It is a primary object of this invention to provide a carpet tile cutting apparatus for manufacturing carpet tiles with attached but removable cutout sections. It is a further object of this invention to cost effectively manufacture carpet tile with removable cutout sections. Another object of this invention is to manufacture carpet tiles with attached but easily removable cutout sections that are interchangeable. Still a further object is to produce a carpet tile with a removable cutout section that can be manufactured and shipped without incurring any variable costs in addition to the cost of manufacture of conventional tiles. An additional object of this invention is to provide a method for installing a carpet tile with a removable cutout section to form a patterned floor covering. A further object of this invention is to manufacture carpet tile with removable cutout sections that can be installed without removing the cutout section. Still further objects and advantages will become apparent from the following description, the accompanying drawings and the claims.

BRIEF DESCRIPTION OF THE DRAWINGS

FIG. 1 is a perspective view of an exemplary carpet tile installation of this invention;

FIG. 2 is an schematic cross-section of the carpet taken along lines 22 in FIG. 1;

FIG. 3 is a perspective view of a compound cutter assembly of this invention;

FIG. 4A is a front elevation view of a portion of the cutter assembly shown in FIG. 3 with the insert cutter and spring loaded foot assembly in the raised, disengaged position; and

FIG. 4B is the front elevation view of FIG. 3 with the insert cutter and foot assembly in the lowered, engaged position to form the cutout section when the tile perimeter is cut.

DETAILED DESCRIPTION OF THE DRAWINGS

FIG. 1 shows a layout 8 of die cut carpet tiles 10 and 11 with interchangeable cutout sections 13 and 15 inside border sections 12 and 16. Tiles 10 and 11 in layout 8 are of two types. For instance, tiles 10 may have high pile, while tiles 11 have lower pile, or tile 10 and 11 may be of different colors. Tiles 10 and 11 are laid in an alternating pattern. Each tile 10 and 11 is manufactured with a central section 13 and 15 defined by a cut line 19 having a generally closed form, such as a square. Gaps in the cut line 19 leave bridges 14 that attach the cutout sections 13 and 15 to the border sections 12 and 16 respectively. The interchangeable cutout centers 13 and 15 are removable from their respective border sections 12 and 16 by severing the bridges 14 at the installation site, for instance, with a utility knife. The cutout sections 13 and 15 are removed from their respective border sections 12 and 16 and swapped into another border section 16 and 12, respectively, to form a pattern. The pattern can be formed by varying many different aspects of the tile; for example, carpet color, pile height, knap, orientation of the cutout, or any other aesthetic aspect of the overall carpet tile.

FIG. 2 shows a cross-sectional view of the carpet tiles 10 and 11 with swapped or rotated cutout sections 13. Each cutout section 13 and 15 is removed from the tiles 10 or 11 and placed in a dissimilar border 16 and 12, respectively. The carpet tiles 10 and 11 can be manufactured and shipped with the cutout section secured in place by bridges 14. During installation, the installer can severe the bridges 14, with a utility knife, remove the cutout sections 13 and 15 and swap them among the tiles 10 and 11 or simply rotate them within the tile border 12 and 16 from which they came to form a pattern. Alternatively, tiles 10 and 11 can be installed without removing the cutout section.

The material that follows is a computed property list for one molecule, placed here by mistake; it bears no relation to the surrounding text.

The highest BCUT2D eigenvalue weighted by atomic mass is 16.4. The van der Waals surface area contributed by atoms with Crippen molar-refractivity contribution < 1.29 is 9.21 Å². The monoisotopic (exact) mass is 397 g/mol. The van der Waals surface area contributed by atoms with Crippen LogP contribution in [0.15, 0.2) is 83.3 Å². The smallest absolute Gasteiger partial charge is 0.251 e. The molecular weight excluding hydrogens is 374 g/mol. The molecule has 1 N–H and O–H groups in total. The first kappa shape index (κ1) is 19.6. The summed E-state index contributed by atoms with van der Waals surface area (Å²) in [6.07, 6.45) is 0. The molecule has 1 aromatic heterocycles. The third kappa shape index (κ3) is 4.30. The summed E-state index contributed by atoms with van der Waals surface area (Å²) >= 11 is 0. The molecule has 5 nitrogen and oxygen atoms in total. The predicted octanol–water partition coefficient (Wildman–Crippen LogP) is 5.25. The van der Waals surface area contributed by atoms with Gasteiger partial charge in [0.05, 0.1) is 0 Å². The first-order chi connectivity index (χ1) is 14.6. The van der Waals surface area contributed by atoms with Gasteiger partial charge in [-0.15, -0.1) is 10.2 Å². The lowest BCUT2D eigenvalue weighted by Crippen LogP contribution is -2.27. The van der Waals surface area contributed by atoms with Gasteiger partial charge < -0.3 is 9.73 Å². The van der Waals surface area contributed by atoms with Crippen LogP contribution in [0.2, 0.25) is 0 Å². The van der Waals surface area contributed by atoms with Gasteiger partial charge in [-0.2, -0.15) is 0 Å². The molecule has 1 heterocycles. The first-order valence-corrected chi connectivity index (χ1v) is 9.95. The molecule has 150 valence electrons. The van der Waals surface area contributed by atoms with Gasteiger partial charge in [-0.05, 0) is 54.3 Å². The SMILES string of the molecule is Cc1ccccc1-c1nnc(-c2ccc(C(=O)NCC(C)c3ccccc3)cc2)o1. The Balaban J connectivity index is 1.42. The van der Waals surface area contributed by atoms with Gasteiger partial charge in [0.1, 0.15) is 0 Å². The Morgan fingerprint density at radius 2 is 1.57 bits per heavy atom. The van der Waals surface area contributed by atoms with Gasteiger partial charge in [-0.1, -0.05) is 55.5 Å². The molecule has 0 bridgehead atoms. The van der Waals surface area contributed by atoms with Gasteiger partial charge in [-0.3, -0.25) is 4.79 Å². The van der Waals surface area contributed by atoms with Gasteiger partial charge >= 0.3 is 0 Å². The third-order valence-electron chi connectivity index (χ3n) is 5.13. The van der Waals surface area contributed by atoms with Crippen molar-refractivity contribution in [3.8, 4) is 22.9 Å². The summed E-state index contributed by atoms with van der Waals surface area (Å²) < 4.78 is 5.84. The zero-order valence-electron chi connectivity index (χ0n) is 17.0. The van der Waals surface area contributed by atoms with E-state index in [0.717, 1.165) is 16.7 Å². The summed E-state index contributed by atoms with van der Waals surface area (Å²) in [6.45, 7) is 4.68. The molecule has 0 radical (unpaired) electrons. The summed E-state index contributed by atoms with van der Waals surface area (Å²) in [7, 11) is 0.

Conventional carpet tiles are typically cut from a web of tile material with a reciprocating knife assembly that severs a group of tiles from the web, is retracted so that the web can be advanced, and then severs another group of tiles. Tiles 10 and 11 with the centrally located cutouts 13 and 15 of this invention can be produced by adding to the conventional knife assembly a set of knives to form the central cutouts. Such knives for the cutouts can be fixed in relation to the tile perimeter knives so that cutout cut lines 19 are always formed. Alternatively, as is illustrated in FIGS. 3, 4A and 4B, the cutout forming knives can be retractable for selective use.

For illustrative purposes, FIG. 3 shows the tile cutting apparatus operating on a web 60 with low pile height; however, the cutting apparatus 20 can be used on all types of webbing. FIG. 3 shows a tile cutting apparatus 20 usable to cut carpet tiles 10 and 11 from web of carpet tile material 60 having a “machine direction” indicated by arrow 61 in FIG. 3. The tile cutting apparatus 20 is connected to a fixed beam 22 by die assembly press cylinders 24. The die assembly press cylinders 24 may be air or hydraulically actuated cylinders, but electro-mechanical or other actuators could be used to drive the assembly down to engage web 60 and up so that the web 60 can be advanced. Thus, tile cutting apparatus 20 moves vertically relative to the fixed beam 22 and web of tile material 60. The tile cutting apparatus 20 includes fixed knives 55 that always engage the web 60 when cylinders 24 are actuated to cut the web of tile material into tiles 11 along tile separation lines 18 (shown in FIG. 3). The schematically illustrated cutting apparatus 20 includes retractable inner cutting assembly 40 that make cut lines 19. Each retractable inner cutting assembly 40 includes knives 45 and foot assemblies 46 that can create the cutout section 13 at the same time tile 11 is cut out by the fixed knives 55. The retractable inner cutting assembly 40 can be actuated by an air cylinder 27 or by other means including manual movement between operational and retracted positions.

Unlike the outer cutting assembly 50, the inner cutting assembly 40 moves in relation to the carpet tile cutting apparatus 20 and the outer cutting assembly 50. This upward and downward movement allows the inner cutting assembly 40 to be moved between engaged and disengaged positions. This is advantageous because carpet tile 11 can be manufactured with or without an attached cutout section 13 depending upon the position of the inner cutting assembly 40.